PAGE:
Deal Slippage


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It’s the end of the month, end of the quarter, end of the year…..

I’m looking at the pipelines of several clients (sometimes, I think they regret giving me access to their CRM systems) and I see a flurry of activity. Yes some of it is deals coming in and being closed, but too much of it is slipping the target close date. Move it out a month, a quarter…..

I look at the history of some of the deals, one has moved 11 times in the past 11 months, you guessed it, every month the sales person slips the deal another 30 days. Others are almost as bad. These are all simply wishful thinking. my guess is few of these are real deals, mostly wishful thinking. Shame on the sales people for wasting their and their customer’s time with dreaming about rosy futures. Shame on sales management for letting these stay in the pipeline.

Others are slipping, there seems to be good rationale, after all, we aren’t in control, the customer is. Things happen and deals slip.

Deal slippage frustrates everyone in sales. It’s what makes forecasts inaccurate, it’s what causes us to miss our numbers, it drive uncertainty in everything we do.

We try all sorts of systems to minimize deal slippage, better guessing–maybe through better hedging. We look at analytics to try to help. We even talk to customers and get their input on when they think they might be ready to buy.

But deals still slip.

Perhaps it’s time that we consider an outrageous idea. What if we made the target close date sacred? What if we did everything we possibly could to, first, identify a reasonable close date, then constantly worked to avoid slipping that date?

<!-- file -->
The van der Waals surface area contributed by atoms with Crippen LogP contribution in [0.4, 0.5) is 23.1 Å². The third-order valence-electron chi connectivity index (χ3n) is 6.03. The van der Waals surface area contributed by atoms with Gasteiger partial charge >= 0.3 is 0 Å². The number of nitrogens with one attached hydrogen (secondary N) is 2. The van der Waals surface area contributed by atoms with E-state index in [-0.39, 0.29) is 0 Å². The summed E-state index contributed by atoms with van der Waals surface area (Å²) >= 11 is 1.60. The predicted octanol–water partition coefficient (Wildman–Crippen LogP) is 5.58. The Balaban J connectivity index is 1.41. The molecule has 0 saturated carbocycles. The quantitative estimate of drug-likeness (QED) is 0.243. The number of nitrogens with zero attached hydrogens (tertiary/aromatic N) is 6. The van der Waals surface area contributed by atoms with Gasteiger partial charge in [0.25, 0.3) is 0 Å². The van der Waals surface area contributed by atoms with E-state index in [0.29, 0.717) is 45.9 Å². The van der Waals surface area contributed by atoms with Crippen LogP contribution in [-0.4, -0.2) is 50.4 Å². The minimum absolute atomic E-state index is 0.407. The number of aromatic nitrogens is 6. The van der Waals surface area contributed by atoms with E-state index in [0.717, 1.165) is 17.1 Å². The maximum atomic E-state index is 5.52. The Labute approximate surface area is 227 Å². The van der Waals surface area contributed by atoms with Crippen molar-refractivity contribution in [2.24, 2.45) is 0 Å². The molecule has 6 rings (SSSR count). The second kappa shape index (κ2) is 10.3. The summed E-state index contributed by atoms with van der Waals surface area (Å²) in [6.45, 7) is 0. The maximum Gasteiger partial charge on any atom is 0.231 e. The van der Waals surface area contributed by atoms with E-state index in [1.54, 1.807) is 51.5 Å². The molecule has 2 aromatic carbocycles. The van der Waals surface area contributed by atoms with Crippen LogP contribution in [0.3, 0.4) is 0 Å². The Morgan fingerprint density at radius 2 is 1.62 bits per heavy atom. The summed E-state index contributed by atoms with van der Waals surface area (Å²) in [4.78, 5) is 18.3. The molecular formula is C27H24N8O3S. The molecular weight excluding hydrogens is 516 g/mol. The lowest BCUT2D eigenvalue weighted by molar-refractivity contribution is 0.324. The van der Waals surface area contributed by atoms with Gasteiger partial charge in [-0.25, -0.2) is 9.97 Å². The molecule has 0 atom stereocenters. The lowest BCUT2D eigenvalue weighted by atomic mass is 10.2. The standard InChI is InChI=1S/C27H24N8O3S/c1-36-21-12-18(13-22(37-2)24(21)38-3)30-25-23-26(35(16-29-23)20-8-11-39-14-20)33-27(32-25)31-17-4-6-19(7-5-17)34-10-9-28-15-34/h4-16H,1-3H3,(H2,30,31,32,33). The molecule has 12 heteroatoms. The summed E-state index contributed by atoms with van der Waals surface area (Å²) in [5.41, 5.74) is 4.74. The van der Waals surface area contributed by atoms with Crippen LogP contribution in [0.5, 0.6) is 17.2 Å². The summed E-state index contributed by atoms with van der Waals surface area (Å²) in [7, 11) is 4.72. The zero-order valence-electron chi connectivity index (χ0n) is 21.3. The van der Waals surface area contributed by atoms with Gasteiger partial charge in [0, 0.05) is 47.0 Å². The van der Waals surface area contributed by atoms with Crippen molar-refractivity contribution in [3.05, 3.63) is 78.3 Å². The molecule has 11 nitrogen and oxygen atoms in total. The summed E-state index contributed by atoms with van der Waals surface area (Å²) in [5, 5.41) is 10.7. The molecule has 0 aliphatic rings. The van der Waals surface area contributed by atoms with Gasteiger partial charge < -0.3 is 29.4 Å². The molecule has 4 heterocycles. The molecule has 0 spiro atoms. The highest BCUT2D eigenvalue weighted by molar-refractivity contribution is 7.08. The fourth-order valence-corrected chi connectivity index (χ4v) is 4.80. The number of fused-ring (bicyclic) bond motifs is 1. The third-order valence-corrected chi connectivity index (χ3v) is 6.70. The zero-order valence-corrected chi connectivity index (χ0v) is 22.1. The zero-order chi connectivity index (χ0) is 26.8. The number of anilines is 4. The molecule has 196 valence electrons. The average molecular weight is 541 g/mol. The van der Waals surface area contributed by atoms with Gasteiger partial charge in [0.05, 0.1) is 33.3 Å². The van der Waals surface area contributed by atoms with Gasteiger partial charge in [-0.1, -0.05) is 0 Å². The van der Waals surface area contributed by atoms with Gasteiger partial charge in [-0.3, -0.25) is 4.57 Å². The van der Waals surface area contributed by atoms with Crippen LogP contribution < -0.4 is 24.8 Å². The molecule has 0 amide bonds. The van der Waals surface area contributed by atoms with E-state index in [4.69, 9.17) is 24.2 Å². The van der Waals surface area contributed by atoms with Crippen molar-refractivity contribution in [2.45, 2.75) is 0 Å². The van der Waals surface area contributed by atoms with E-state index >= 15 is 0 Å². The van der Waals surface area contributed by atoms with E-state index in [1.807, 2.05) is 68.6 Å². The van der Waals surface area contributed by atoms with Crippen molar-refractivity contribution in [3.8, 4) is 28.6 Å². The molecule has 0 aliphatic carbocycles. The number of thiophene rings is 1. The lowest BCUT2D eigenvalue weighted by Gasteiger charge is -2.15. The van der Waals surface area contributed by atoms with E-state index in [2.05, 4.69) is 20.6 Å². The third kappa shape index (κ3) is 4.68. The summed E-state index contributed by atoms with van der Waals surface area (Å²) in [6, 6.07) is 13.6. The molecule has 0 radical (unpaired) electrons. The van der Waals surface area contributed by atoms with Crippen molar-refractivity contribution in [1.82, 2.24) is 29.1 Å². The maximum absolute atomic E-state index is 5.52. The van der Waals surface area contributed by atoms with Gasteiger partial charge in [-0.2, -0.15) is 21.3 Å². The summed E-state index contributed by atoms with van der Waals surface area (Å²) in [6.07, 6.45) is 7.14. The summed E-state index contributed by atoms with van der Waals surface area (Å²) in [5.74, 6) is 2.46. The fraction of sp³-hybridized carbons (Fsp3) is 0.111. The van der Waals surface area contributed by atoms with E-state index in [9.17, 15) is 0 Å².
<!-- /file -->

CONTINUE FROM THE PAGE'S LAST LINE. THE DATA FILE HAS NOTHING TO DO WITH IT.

Deal slippage bothers me, it makes me feel really bad—not because the forecast has been missed, not because of the impact on our numbers. I feel really bad about deal slippage because of the damage it does to our customers.

Every time we miss a target close date means the customer is losing. The problem they are trying to solve, the opportunity they are trying to address remains. The damage, whether lost revenue, rising expenses, bad quality, poor performance persists. It is something lost forever, never to be recovered.

One customer for a client needed to have a manufacturing line in place, producing products by a certain date to meet the Christmas shopping demand. If they missed that date, they would lose $100’s of millions in seasonal sales. Everything in that project was driven by having the manufacturing line in production by a certain date.

Another client’s customers needed to have solutions in place by a certain dates to comply with regulatory changes–otherwise they would have to shut down.

While it’s a little different, once a client was bickering over a few $100 in projected fees for a project. As a result, things slipped—at least until I reminded the client that for every month slip, his company was losing $40M in revenue. As you might guess, we closed the deal and started the project very quickly.

We can make target close dates sacred by making the timing of the results the customer expects to achieve sacred.

We need to start getting the customer to think, “When do you need to start seeing the outcomes you expect?” “When do you need to see results?” “What is the impact to your business if this slips?”